Michael Sailstorfer

Mrz 11, 2016


Michael Sailstorfer challenges the idea of the sculpture. Whether inside or outside, each of his piece does not immediately reveal its identity as art and thus confronts the field as such. His pieces are mainly distorted utilitarian objects. Wheels, drums, stereos – every material has to be recognizable and speak about the creation process itself.

For Me, a group show currently running at Schirn, Sailstorfer reflected on his self through his appellation. His name appears in large letters questioning the core component of it. Does a name form an identity? Can we exist through a name only?

We sat down with Michael Sailstorfer and discussed his works, the art market and commerce.

Wertical: You are known for bringing together elements that usually do not go together. How did you first start this practice?
Michael Sailstorfer: I’ve adopted this strategy since the very beginning of my artistic practice. Connecting elements surrounding me, as to address compelling themes, occurred quite naturally. In my early piece Waldputz [2000], for which I cleared a forest area according to a geometrical shape, what interested me was to condense the contrary conceptions of wild nature and manmade geometry into one image. More generally, visualizing contrasts triggers spaces of association, which the viewer can relate to, spinning them further.

W: What is a sculpture for you?
MS: A sculpture is a three-dimensional object that claims its presence in an existing space and in relation to the viewer.

W: Objects are a crucial part of your work. Is it a reflection of society?
MS: Objects are crucial elements of everyday life. Inscribed by time and by usage, they bear material witness to their context of origin. Also, integrated in art pieces, and persisting in time, they can acquire further meanings.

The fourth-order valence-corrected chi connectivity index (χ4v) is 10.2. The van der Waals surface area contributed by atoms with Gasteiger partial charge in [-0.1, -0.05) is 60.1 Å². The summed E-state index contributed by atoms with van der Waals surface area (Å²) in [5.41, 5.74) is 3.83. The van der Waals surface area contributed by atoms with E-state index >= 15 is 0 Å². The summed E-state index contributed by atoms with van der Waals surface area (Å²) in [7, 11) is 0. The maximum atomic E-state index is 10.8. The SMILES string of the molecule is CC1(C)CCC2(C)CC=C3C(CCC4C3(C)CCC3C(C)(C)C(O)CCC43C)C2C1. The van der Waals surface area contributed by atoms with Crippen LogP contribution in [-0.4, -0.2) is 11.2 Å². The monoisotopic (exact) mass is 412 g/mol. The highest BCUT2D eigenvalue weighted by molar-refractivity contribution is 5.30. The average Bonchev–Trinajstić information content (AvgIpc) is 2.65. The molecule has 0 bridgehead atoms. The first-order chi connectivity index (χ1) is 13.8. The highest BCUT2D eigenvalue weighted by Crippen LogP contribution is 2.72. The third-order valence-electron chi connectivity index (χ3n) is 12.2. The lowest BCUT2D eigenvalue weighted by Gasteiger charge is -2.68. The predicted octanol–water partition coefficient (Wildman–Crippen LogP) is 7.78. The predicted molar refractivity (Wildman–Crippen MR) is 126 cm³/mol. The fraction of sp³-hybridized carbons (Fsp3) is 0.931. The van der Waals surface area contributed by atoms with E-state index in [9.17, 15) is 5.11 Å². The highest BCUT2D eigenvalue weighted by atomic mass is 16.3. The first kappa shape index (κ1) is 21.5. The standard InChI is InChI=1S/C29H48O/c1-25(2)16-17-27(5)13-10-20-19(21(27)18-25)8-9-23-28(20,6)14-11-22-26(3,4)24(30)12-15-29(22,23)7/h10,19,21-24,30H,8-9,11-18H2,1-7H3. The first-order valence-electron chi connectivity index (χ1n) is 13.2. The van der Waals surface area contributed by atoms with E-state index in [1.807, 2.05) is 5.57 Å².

W: You are constantly reinventing yourself through your work. Is there a medium that you haven’t tried yet but intrigues and attracts you?
MS: I’ve never done a stone sculpture – probably because my father had a stone workshop. I could see myself working with stone as soon as I come across the right idea.

W: Art is becoming a commodity more and more. High auction results, people buying art as an investment and artists collaborating with big brands are proof of this. How do you see this development and how do you react on it?
MS: I’ve never seen art as a commodity; neither do I care much about the art market. What interests me as an artist is, in the first place, doing the next good piece – or the next good project.

W: You are currently collaborating with Swedish fashion label COS. How does this fit your concept? Why did you agree to this collaboration?
MS: Over the last years, I’ve realized a number of large installations and performances. In the framework of my partnership with COS, I got the possibility to carry out a project which I’ve envisioned for a long time.

W: What is the collaboration with COS about?
MS: The public performance Silver Cloud draws upon my performance and video piece Tränen, wherein iron tear sculptures were released from cranes to fall, sculpting the landscape while undergoing a formal consumption. This time, a steel casted cloud is repeatedly suspended from a crane boom, and then released onto a cement ground. With this performance, I’m interested in recalling the experimental and yet rigorous language of early minimalism. The piece refers to Michael Heizer’s use of a demolition ball in his 1969 Bern Depression. It grounds on a play of lightness and heaviness which can visceral be perceived during the performance, and which takes on a more oneiric form in the documentation. The piece merges natural and artificial forces. It thus relies on my long-lasting interest in conceptions of nature and technology.


ICH, Ausstellungsansicht © Schirn Kunsthalle Frankfurt, 2016, Foto: Norbert Miguletz


ICH, Ausstellungsansicht © Schirn Kunsthalle Frankfurt, 2016, Foto: Norbert Miguletz

Michael Sailstorfer

60311 Frank­furt